Latin America and the Caribbean is world’s most unequal region, UN report shows
“This inequality is persistent, self-perpetuating in areas where social mobility is low and it poses an obstacle to progress in human development,” UNDP said in its first Development Report for Latin America and the Caribbean, entitled Acting On The Future: Breaking The Intergenerational Cycle Of Inequality.
Ten of the 15 most unequal countries in the world are in the region, according to the report, which was released on Friday. The report also finds that it is possible to reduce inequality through the implementation of public policies that lift the region out of the inequality trap.
The policies must have an impact on people, address the set of constraints that perpetuate poverty and inequality, and empower people to feel they are in charge of their development destinies, according to the report.
“This report reaffirms the critical importance of the fight against poverty, while indicating that it is necessary to go further,” said UNDP Regional Director Heraldo Muñoz. “Inequality is inherently an impediment to progress in the area of human development, and efforts to reduce inequality must be explicitly mainstreamed in the public agenda,” he said.
For UNDP “equality is instrumental in ensuring meaningful liberties; that is to say, in terms of helping all people to share in meaningful life options so that they can make autonomous choices,” he added.
Women, indigenous populations and those of African descent are the groups hardest hit by inequality. Women in the region are paid less than men for the same work, they have a greater presence in the informal economy and they face a double workload, the UNDP report pointed out. Compared to those of European descent, twice as many members of indigenous and African descended populations, on average, live on $1 per day.
“Inequality is a source of social vulnerability. For that reason, as the report shows, it’s critical to advance knowledge of the factors explaining inequality in human development in Latin America and the Caribbean and its persistence from one generation to the next,” said Rebeca Grynspan, UNDP’s Associate Administrator.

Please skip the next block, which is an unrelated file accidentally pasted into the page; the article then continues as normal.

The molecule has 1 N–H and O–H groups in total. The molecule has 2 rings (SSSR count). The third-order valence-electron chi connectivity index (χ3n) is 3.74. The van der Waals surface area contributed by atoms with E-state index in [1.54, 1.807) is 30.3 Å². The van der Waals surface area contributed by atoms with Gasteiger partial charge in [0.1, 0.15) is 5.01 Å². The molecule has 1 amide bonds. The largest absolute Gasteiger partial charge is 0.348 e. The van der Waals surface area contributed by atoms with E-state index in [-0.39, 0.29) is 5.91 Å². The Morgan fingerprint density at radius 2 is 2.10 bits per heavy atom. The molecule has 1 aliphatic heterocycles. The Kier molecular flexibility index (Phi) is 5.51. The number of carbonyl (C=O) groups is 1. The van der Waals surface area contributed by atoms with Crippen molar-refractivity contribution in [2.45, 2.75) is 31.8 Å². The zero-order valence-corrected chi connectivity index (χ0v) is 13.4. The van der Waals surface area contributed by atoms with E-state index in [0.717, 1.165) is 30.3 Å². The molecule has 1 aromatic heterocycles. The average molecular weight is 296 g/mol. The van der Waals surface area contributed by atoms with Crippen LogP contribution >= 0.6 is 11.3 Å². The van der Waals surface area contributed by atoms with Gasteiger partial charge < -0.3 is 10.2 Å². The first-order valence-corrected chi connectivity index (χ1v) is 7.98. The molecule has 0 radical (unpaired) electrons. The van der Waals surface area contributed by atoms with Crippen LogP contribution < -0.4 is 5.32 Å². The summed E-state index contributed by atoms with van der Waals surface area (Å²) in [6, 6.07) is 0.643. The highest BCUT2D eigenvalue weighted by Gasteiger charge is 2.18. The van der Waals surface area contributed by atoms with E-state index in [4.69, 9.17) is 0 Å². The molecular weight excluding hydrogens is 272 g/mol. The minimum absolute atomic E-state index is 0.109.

“That would allow the proposal of a strong framework for development of targeted policies that drive a more equality-based development,” she added.
According to the report, the most common public policies in the region have focused on specific aspects of combating poverty without considering the deep-seated nature of deprivation and its systemic relationship to inequality. It also shows that income and education levels are some of the factors responsible for continuing inequality in human development.
There are also structural causes of political and social origin that reflect historical factors of social inequality, including lack of equal opportunity and lack of empowerment that result in marginalization, oppression, and domination.
“The success of government action depends on the deployment of information like that offered in the report. Continuity of inequality across generations presents us with a critical factor in human development, one that demands our special attention,” said the President of Costa Rica, Laura Chinchilla, who presided over the launch of the report in San José with Ms. Grynspan and Mr. Muñoz.
“This report highlights that inequality in itself is a concern. We must therefore make it an issue and a policy matter in the development agenda of the region and its countries. It is our obligation that the fruits of development contribute to the general well-being and not only to that of a few,” the President added.